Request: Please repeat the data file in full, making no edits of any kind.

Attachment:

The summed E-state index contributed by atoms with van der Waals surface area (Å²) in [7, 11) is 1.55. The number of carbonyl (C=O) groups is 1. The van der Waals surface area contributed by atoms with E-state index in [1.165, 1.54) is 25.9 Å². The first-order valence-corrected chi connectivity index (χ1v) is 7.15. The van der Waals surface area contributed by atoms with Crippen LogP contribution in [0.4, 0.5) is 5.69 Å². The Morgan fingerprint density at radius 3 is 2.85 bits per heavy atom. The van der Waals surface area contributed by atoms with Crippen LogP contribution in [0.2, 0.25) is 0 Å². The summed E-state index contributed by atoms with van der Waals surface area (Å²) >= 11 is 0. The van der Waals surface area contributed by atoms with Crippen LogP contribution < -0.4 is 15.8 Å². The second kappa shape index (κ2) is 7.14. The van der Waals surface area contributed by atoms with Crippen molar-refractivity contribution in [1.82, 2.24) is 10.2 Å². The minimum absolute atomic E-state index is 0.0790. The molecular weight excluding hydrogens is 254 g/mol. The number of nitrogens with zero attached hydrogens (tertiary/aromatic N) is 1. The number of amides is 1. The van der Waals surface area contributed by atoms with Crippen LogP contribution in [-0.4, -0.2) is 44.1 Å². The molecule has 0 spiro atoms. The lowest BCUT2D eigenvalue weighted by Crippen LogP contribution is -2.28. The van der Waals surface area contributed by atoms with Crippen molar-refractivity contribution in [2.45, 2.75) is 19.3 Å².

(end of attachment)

The summed E-state index contributed by atoms with van der Waals surface area (Å²) in [7, 11) is 1.55. The number of carbonyl (C=O) groups is 1. The van der Waals surface area contributed by atoms with E-state index in [1.165, 1.54) is 25.9 Å². The first-order valence-corrected chi connectivity index (χ1v) is 7.15. The van der Waals surface area contributed by atoms with Crippen LogP contribution in [0.4, 0.5) is 5.69 Å². The Morgan fingerprint density at radius 3 is 2.85 bits per heavy atom. The van der Waals surface area contributed by atoms with Crippen LogP contribution in [0.2, 0.25) is 0 Å². The summed E-state index contributed by atoms with van der Waals surface area (Å²) >= 11 is 0. The van der Waals surface area contributed by atoms with Crippen LogP contribution < -0.4 is 15.8 Å². The second kappa shape index (κ2) is 7.14. The van der Waals surface area contributed by atoms with Crippen molar-refractivity contribution in [1.82, 2.24) is 10.2 Å². The minimum absolute atomic E-state index is 0.0790. The molecular weight excluding hydrogens is 254 g/mol. The number of nitrogens with zero attached hydrogens (tertiary/aromatic N) is 1. The number of amides is 1. The van der Waals surface area contributed by atoms with Crippen LogP contribution in [-0.4, -0.2) is 44.1 Å². The molecule has 0 spiro atoms. The lowest BCUT2D eigenvalue weighted by Crippen LogP contribution is -2.28. The van der Waals surface area contributed by atoms with Crippen molar-refractivity contribution in [2.45, 2.75) is 19.3 Å².